Cheating with chemicals
The market has its ways to compensate for the variability in quality and lack of timeliness of supply. The means are not always clean. Growers increasingly rely on chemicals like calcium carbide to ripen immature fruit—though the chemical is banned throughout most of the world due to health reasons.
But the greater risk is in pesticides and anti fungal chemicals that growers are forced to turn to keep crops fruiting. Take the beleaguered almond groves of California.
Almonds too are threatened
More than 80 percent of the almonds consumed on Planet Earth hail from California groves, groves that depend upon the honeybee to pollinate them. Now the bee populations are threatened. Somewhere between 15 and 25 percent of the beehives in almond groves suffered “severe” damage during this year’s bloom, ranging from complete hive collapse to dead and deformed brood (the next generation of bees incubating in the hive).
The blame seems to be placed with a deadly cocktail of pesticides—insecticides and fungicides—called Pristine, marketed by the German chemical giant BASF, and Diflubenzuron, marketed by Chemtura. Almond growers trying to combat fungus that threatens their groves are combining the two pesticides along with substances called adjuvants—which are used to enhance the performance of pesticides—and then spraying the resulting cocktail on crops. killing bee populations and threatening the crops. No pollinators, no almonds.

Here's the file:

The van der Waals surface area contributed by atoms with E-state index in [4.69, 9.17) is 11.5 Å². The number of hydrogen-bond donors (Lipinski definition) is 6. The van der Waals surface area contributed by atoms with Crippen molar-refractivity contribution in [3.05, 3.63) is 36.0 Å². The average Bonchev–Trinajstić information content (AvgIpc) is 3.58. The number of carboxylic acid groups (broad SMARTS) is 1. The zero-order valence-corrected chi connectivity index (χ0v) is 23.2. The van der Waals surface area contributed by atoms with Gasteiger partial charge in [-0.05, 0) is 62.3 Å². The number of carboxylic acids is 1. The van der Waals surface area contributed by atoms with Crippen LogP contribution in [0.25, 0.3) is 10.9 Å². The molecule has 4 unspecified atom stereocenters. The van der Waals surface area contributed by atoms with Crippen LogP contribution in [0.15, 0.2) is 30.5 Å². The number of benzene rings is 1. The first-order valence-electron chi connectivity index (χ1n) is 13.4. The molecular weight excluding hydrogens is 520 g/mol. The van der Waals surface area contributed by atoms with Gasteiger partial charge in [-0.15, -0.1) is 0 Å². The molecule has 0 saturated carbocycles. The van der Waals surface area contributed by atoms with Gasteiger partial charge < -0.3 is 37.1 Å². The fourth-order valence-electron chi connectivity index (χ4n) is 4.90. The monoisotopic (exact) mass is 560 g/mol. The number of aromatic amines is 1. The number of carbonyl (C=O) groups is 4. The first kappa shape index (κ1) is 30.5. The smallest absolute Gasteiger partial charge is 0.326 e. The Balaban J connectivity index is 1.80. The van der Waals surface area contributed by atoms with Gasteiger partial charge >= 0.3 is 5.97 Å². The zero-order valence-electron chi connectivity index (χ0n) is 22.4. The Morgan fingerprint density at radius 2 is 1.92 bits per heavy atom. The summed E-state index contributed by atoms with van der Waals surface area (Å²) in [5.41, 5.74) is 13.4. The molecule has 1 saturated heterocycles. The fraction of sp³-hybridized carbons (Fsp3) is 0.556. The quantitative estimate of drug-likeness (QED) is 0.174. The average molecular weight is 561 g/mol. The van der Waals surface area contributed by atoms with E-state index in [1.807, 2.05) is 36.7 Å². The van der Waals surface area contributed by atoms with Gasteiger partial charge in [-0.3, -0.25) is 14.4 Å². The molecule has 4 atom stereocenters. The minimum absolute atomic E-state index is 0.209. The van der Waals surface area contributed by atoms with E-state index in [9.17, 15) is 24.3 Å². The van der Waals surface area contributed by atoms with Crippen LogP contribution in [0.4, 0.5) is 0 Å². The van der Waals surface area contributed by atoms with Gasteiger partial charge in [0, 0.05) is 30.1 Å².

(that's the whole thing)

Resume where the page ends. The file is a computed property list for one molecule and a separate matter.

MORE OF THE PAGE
Bees are threatened by more than just pesticides
Honey bees aren’t the only pollinators, take the case of the bumblebee. Global warming is serving to “crush bumblebees in a kind of climate vice”, according to the leader of a team that has revealed a dramatic shrinkage in the range of these crucial pollinators.
As temperatures rise, the southern limits of many North American and European bumblebee species’ ranges are moving north — by as much as 300 kilometres in some cases. But the northern edges of the bees’ ranges are staying in place, leading to an overall contraction of the insect’s’ habitat.
Jeremy Kerr, a biodiversity researcher at the University of Ottawa in Canada, and his colleagues collated more than 400,000 observations of bumblebee species collected in North America and Europe between 1975 and 2010. When the researchers charted the locations of these bee populations over time, they found that many of the 67 species analysed were retreating northward from their southern limits.
“For every species that is doing great, there is one or two species that is declining and others that are not moving at all,” says Kerr.
This shift has also been observed in other species, such as butterflies. But unlike butterflies, bumblebees have failed to extend the northern boundaries of their ranges, into territory that is now habitable for them due to climate change, the latest study finds.
“Bumblebee species across Europe and North America are declining at continental scales,” says Kerr. “Our data suggest that climate change plays a leading, or perhaps the leading, role in this trend.”